ERIC Number: ED223331
Record Type: RIE
Publication Date: 1982-Apr
Reference Count: 0
Preoperational Children's Temporal/Causal Understanding: Effect of Task.
Sharp, Kay Colby; Waxman, Mindy
To investigate developmental differences, preschoolers' performance on four tasks frequently used to measure their understanding of causal and temporal relationships was studied. Based on an analysis of cognitive processes involved in recognition, completion, construction/seriation, and verbal explanation tasks, the prediction was made that children's temporal/causal understanding would emerge in the following order: recognition, completion, verbal explanation, and construction. Forty-eight preschool children between 3 and 5 years of age, representing a wide range of socioeconomic conditions, were tested in two sessions. All tasks involved three-picture temporal and causal sequences depicting events familiar to preschool children. Experimenters read sentences describing the pictured events aloud, thus removing the demand for children's perceptual encoding of contents. Sequences were presented one at a time. Findings show that preoperational children's ability to demonstrate temporal/causal understanding is significantly affected by the type of task presented and the mode of response required. Investigators found that 3-year-olds demonstrated moderate recognition skills, while 4-year-olds showed moderate completion skills and 5-year-olds exhibited the emergence of verbal explanation and seriation skills. It is concluded that children's ability to demonstrate causal/temporal understanding depends upon the task's demands for representational and mental manipulation skills. (RH)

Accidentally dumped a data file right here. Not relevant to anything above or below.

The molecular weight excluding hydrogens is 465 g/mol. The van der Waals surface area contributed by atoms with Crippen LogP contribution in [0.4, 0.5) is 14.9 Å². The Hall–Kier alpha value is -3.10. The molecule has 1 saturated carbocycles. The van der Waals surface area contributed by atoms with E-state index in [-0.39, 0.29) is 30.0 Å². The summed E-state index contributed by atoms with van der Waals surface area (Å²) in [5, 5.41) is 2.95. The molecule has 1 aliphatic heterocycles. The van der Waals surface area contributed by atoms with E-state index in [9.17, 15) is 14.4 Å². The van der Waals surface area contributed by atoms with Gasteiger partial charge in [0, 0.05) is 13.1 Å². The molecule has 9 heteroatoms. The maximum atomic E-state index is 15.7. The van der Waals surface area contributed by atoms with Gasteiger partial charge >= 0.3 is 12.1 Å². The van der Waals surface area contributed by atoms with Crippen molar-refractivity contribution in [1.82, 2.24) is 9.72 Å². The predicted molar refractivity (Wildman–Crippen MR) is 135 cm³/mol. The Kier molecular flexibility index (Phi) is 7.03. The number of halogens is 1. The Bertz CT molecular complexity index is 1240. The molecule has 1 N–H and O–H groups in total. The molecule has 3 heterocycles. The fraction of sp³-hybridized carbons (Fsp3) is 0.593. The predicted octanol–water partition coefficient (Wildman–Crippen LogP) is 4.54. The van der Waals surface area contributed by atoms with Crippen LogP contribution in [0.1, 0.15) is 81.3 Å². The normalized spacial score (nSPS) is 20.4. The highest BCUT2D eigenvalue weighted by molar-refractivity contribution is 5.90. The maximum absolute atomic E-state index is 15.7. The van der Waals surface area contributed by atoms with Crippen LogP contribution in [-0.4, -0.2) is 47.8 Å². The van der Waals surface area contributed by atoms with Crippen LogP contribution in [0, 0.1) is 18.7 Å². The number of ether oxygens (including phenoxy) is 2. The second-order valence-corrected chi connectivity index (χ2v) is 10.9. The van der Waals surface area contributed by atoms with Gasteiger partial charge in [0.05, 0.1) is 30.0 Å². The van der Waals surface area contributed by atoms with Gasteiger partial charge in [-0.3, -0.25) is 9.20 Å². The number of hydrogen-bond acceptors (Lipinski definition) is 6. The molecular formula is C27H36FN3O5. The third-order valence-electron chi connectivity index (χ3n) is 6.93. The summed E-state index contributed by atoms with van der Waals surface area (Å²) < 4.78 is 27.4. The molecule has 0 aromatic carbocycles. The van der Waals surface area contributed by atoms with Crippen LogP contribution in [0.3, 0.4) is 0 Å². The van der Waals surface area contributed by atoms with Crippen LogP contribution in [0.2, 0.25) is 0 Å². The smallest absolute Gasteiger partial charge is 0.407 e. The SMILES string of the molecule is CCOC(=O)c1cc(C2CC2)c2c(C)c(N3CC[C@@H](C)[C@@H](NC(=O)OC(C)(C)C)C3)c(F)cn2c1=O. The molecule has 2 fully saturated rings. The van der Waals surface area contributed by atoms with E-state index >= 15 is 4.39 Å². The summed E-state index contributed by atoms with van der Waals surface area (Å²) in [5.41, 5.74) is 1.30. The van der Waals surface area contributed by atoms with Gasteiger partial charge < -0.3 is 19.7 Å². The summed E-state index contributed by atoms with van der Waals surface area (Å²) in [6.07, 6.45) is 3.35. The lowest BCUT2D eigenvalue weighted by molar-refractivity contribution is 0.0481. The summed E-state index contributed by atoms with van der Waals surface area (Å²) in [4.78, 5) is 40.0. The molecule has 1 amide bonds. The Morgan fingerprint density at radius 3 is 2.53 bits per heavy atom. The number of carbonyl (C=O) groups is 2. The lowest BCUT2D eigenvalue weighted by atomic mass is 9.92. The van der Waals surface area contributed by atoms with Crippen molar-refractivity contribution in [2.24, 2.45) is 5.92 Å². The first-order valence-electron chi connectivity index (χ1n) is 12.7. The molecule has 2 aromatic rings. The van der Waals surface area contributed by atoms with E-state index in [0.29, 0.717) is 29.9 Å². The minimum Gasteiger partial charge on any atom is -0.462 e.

Publication Type: Speeches/Meeting Papers; Reports - Research
Education Level: N/A
Authoring Institution: N/A
Identifiers: Temporal Causal Understanding
Note: Paper presented at the Biennial Southeastern Conference on Human Development (7th, Baltimore, MD, April, 1982).